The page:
At S.L.A. Licensing Meeting, Neighbors Rake Diablo Royale Este Over The Coals

diaboloDaniel Maurer

In an at times vitriolic give-and-take of accusations and counter-accusations, neighbors came out in force last night to oppose a liquor license renewal for Diablo Royale Este, a Mexican establishment on Avenue A that has been plagued with complaints since its opening in May of 2010.

At a meeting of Community Board 3’s S.L.A. & D.C.A. Licensing committee, Andrew Coamey accused Diablo Royale of “contributing to turning Avenue A into a booze-filled entertainment zone.” The neighbor, who is a frequent attendee of the meetings, distributed a packet of materials to committee members detailing numerous complaints against the restaurant, complete with photographs of drunken revelers outside of the establishment on Halloween. One photograph showed a man urinating on the door of Mr. Coamey’s building. “Cleary they are not running the family-friendly Mexican restaurant this board approved,” he said.

“My concern is more the impact [Diablo Royale] has on all of us,” said longtime East Village resident Judith Zaborowski, 68. “I think that an operating license in the neighborhood is a privilege. I think that the fallout from an operation being permitted to continue when it has a history of complaints and non-compliances, will have an impact on us in our own space.”

Meri Micara, 44, who lives next door to the restaurant, also detailed a long list of complaints, including the situating of the restaurant’s ventilation system on top of her bedroom ceiling. “Its sound shakes the whole apartment,” Ms. Micara said. “What is good about this place? This has been the biggest ordeal of my life.”

In total, seven residents spoke out against the renewal. With each complainant, the owner of Diablo Royale, Jason Hennings, grew more agitated, until he was finally allowed to respond. “I want to make it very clear that most of the people here have been cajoled to be here by Mr. Coamey,” he said. “We have the most prolific activists here as our neighbors. Most of the people here have not reached out to us, ever.”

When the audience demurred, Mr. Hennings continued on, accusing Mr. Coamey of lying. “We have not been found guilty of anything that has been said here,” he said, turning to address the committee directly. “You all know this as factually unsound. And by the way, real courts of law work because people get to defend themselves with rationalizations, and proof. And there is absolutely no proof for these lies. I’m not a diplomat; I’m a restaurateur. I don’t have to stand and take this crap. Bring all your friends, or maybe these are all you have.”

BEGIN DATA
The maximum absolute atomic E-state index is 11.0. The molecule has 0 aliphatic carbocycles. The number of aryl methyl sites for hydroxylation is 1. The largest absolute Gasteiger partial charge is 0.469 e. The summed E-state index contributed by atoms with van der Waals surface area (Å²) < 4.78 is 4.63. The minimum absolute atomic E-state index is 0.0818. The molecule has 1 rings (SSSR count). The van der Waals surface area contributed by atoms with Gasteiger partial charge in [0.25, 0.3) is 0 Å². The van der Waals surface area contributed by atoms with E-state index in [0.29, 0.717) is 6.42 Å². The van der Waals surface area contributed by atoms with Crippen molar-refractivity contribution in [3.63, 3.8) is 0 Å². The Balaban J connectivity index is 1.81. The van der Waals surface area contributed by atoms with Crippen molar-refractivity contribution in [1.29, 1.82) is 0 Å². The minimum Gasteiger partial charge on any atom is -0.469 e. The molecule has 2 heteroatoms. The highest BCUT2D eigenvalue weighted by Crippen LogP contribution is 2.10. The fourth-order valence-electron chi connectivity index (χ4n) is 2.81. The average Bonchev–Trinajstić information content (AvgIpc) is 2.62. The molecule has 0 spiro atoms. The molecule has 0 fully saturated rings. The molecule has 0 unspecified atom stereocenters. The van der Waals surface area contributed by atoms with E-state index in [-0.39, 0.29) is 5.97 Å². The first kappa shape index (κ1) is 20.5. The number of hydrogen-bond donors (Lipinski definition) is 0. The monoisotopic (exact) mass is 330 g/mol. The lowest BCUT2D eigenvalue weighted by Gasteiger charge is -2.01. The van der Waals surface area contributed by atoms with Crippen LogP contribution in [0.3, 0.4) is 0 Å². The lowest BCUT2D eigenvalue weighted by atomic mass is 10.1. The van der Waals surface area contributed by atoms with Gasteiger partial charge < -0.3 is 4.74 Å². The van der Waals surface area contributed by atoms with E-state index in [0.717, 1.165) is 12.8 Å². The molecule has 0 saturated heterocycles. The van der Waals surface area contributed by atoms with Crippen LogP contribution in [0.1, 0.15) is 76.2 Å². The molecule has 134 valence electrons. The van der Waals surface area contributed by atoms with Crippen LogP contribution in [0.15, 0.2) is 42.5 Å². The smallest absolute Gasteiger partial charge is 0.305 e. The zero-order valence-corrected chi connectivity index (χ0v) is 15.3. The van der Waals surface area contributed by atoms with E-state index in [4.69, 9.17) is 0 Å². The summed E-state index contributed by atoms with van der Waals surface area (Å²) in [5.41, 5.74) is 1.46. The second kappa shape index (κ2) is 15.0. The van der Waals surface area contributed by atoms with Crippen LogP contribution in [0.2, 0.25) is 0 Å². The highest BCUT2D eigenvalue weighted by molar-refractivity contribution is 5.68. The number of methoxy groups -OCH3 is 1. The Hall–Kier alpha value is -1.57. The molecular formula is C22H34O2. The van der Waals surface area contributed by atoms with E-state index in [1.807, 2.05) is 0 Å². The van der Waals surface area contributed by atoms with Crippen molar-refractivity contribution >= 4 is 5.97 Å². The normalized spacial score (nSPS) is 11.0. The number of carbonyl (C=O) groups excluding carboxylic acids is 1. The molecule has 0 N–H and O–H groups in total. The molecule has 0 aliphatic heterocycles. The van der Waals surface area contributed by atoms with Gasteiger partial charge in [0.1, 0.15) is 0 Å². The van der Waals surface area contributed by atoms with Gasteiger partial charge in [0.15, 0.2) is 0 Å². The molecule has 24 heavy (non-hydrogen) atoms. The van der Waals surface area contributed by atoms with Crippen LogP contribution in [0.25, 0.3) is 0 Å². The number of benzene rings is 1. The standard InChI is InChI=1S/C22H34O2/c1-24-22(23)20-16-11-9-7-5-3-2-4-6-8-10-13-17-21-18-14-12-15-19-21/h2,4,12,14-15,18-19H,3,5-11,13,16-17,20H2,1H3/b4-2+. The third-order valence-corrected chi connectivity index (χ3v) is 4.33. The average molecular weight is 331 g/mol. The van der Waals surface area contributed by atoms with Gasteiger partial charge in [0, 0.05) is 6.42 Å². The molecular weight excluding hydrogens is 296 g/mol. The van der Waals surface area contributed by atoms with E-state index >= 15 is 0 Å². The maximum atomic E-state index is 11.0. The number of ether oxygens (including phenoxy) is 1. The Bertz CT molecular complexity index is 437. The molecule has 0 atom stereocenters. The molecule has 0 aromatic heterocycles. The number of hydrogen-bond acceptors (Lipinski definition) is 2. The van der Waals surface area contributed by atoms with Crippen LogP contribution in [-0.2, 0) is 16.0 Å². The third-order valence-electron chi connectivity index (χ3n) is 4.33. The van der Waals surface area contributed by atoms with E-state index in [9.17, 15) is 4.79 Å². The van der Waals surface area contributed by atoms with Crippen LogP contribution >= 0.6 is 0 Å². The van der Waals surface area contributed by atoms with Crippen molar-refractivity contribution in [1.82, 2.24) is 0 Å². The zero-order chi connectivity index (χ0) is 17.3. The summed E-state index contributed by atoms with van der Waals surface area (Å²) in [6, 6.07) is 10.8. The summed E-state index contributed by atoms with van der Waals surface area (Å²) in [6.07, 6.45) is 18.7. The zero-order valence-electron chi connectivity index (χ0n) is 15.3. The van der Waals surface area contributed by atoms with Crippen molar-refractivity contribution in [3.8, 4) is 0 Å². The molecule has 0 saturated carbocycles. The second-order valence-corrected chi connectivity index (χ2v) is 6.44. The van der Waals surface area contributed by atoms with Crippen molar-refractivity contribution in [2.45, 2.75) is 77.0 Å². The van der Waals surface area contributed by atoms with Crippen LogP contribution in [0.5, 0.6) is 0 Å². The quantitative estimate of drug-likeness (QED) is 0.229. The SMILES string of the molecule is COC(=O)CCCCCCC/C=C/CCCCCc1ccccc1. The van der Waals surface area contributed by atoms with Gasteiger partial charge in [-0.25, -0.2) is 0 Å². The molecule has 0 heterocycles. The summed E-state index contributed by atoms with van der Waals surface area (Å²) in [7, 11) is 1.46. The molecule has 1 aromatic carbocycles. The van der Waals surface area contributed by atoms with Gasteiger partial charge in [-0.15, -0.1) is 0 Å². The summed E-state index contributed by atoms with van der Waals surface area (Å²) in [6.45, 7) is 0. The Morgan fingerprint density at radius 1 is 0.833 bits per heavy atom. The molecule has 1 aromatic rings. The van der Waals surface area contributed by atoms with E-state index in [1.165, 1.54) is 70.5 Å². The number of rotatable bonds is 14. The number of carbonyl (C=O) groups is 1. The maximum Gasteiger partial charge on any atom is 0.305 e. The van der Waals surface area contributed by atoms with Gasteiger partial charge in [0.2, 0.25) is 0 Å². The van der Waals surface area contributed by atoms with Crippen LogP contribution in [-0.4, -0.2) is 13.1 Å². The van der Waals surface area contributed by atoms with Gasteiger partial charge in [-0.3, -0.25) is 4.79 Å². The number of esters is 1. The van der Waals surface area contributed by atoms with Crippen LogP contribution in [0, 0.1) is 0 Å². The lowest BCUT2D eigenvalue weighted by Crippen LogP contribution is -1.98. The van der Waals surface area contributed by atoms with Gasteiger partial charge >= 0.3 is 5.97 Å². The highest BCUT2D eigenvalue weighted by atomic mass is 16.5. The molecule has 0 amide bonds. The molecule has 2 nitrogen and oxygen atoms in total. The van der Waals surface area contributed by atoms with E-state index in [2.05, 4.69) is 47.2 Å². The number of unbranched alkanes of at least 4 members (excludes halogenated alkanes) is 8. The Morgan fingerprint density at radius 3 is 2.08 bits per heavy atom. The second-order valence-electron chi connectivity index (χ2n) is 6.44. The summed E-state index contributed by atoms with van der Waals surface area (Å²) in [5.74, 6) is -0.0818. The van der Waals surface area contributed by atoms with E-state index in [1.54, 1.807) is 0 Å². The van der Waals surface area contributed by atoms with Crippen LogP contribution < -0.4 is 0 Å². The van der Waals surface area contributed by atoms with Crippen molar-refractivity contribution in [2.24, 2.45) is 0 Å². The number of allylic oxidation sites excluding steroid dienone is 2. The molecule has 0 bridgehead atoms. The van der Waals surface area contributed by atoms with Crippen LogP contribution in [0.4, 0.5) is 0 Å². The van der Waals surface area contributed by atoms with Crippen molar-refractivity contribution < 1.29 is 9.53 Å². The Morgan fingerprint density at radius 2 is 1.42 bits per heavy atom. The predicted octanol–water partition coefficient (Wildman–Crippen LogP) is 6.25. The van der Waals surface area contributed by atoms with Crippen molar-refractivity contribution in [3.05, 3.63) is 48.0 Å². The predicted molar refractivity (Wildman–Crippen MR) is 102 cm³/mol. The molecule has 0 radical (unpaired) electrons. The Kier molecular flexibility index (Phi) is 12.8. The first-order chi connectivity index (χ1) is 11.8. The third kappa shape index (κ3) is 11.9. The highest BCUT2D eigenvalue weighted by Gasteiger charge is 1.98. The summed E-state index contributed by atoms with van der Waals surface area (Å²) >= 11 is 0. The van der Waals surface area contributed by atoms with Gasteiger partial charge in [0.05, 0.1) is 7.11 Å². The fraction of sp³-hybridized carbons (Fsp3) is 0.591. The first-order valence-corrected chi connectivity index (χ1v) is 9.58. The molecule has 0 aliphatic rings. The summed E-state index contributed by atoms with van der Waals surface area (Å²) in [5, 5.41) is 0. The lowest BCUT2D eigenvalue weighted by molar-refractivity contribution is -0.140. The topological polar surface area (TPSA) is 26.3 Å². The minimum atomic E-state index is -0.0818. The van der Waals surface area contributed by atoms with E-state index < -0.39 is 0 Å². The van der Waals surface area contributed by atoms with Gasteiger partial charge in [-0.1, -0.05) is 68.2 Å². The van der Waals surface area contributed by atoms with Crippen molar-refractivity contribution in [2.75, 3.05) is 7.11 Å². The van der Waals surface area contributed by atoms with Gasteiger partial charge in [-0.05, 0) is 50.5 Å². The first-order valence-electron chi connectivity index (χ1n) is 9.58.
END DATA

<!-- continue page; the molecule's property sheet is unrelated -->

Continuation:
Mr. Hennings’s outburst evoked some sympathy from board member Ariel Palitz, the owner of East Village hotspot Sutra. “There is a lot of validity to his frustrations,” Ms. Palitz said. “People having a successful business, and having people out on the street, is not a violation.”

Ms. Palitz also leant some credence to Mr. Hennings’s assertion that he was being personally targeted.

“I’ve been here for three years; I see [the same residents] every month,” she said. “I just want all the committee members to take it with a grain of salt. It is very easy to be the victim of harassment when people conspire against a single business. You have to be able to really weed through what this guy is saying and what they’re saying.”

Susan Stetzer, District Manager of Community Board 3, then informed Mr. Hennings that she had written to the Department of Buildings for clarification regarding his use of an outdoor space, and was told it was being operated illegally.

“This is indicative of a witch hunt,” Mr. Hennings retorted, questioning the motivation and timing behind Ms. Stetzer’s personal investigation of his building certificates. “I just find it odd,” he said. “It’s just my life, no big deal.”

Ultimately, despite Mr. Hennings’s vigorous denials and Ms. Palitz’s request that the committee wait until the pending complaints were resolved, member Herman Hewitt submitted a motion to recommend that the State Liquor Authority deny the license renewal, and David Conn seconded the motion.

Following the vote, both parties retired to the sidewalk.

“I’m just really, really tired of being called a liar, over and over,” Mr. Coamey said. “The notion that we’re on a witch hunt is not true. This is the only guy on the block who shows us such disgust and hatred.”

Mr. Hennings’s parting shot was brief. “You can’t fight crazy,” he said. “That’s my quote.”